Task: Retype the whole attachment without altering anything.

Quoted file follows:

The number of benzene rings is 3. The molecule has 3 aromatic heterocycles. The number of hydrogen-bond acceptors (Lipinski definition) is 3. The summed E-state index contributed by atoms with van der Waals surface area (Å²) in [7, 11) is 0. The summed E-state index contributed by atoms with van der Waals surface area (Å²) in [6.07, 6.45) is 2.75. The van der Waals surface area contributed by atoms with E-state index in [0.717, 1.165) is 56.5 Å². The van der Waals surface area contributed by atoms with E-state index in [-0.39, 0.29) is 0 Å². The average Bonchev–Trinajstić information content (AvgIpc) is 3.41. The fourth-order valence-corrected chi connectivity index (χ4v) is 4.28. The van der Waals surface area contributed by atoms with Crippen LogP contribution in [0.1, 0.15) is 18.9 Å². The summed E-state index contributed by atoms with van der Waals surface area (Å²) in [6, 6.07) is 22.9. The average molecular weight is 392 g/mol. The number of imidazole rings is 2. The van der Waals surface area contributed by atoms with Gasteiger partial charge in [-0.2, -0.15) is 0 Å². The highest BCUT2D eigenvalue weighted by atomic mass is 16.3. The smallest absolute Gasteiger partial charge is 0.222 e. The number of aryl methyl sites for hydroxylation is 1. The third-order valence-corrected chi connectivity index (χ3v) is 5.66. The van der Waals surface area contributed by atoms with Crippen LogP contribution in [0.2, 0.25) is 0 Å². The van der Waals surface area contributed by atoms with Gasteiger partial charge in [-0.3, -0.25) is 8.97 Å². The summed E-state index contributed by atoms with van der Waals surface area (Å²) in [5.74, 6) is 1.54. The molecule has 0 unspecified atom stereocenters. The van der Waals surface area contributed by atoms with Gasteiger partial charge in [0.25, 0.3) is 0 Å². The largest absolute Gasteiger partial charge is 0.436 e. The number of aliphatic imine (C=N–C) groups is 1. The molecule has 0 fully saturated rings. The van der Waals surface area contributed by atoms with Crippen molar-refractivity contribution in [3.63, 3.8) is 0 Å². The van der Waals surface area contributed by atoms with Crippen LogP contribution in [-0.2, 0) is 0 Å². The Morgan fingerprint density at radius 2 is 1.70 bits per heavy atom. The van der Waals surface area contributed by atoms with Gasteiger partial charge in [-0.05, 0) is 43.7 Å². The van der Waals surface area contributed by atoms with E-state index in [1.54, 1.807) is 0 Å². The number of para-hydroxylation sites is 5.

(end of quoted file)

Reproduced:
The number of benzene rings is 3. The molecule has 3 aromatic heterocycles. The number of hydrogen-bond acceptors (Lipinski definition) is 3. The summed E-state index contributed by atoms with van der Waals surface area (Å²) in [7, 11) is 0. The summed E-state index contributed by atoms with van der Waals surface area (Å²) in [6.07, 6.45) is 2.75. The van der Waals surface area contributed by atoms with E-state index in [0.717, 1.165) is 56.5 Å². The van der Waals surface area contributed by atoms with E-state index in [-0.39, 0.29) is 0 Å². The average Bonchev–Trinajstić information content (AvgIpc) is 3.41. The fourth-order valence-corrected chi connectivity index (χ4v) is 4.28. The van der Waals surface area contributed by atoms with Crippen LogP contribution in [0.1, 0.15) is 18.9 Å². The summed E-state index contributed by atoms with van der Waals surface area (Å²) in [6, 6.07) is 22.9. The average molecular weight is 392 g/mol. The number of imidazole rings is 2. The van der Waals surface area contributed by atoms with Gasteiger partial charge in [-0.2, -0.15) is 0 Å². The highest BCUT2D eigenvalue weighted by atomic mass is 16.3. The smallest absolute Gasteiger partial charge is 0.222 e. The number of aryl methyl sites for hydroxylation is 1. The third-order valence-corrected chi connectivity index (χ3v) is 5.66. The van der Waals surface area contributed by atoms with Crippen LogP contribution in [0.2, 0.25) is 0 Å². The van der Waals surface area contributed by atoms with Gasteiger partial charge in [-0.3, -0.25) is 8.97 Å². The summed E-state index contributed by atoms with van der Waals surface area (Å²) in [5.74, 6) is 1.54. The molecule has 0 unspecified atom stereocenters. The van der Waals surface area contributed by atoms with Gasteiger partial charge in [0.25, 0.3) is 0 Å². The largest absolute Gasteiger partial charge is 0.436 e. The number of aliphatic imine (C=N–C) groups is 1. The molecule has 0 fully saturated rings. The van der Waals surface area contributed by atoms with Crippen molar-refractivity contribution in [3.63, 3.8) is 0 Å². The van der Waals surface area contributed by atoms with Crippen LogP contribution in [-0.2, 0) is 0 Å². The Morgan fingerprint density at radius 2 is 1.70 bits per heavy atom. The van der Waals surface area contributed by atoms with Gasteiger partial charge in [-0.05, 0) is 43.7 Å². The van der Waals surface area contributed by atoms with E-state index in [1.54, 1.807) is 0 Å². The number of para-hydroxylation sites is 5.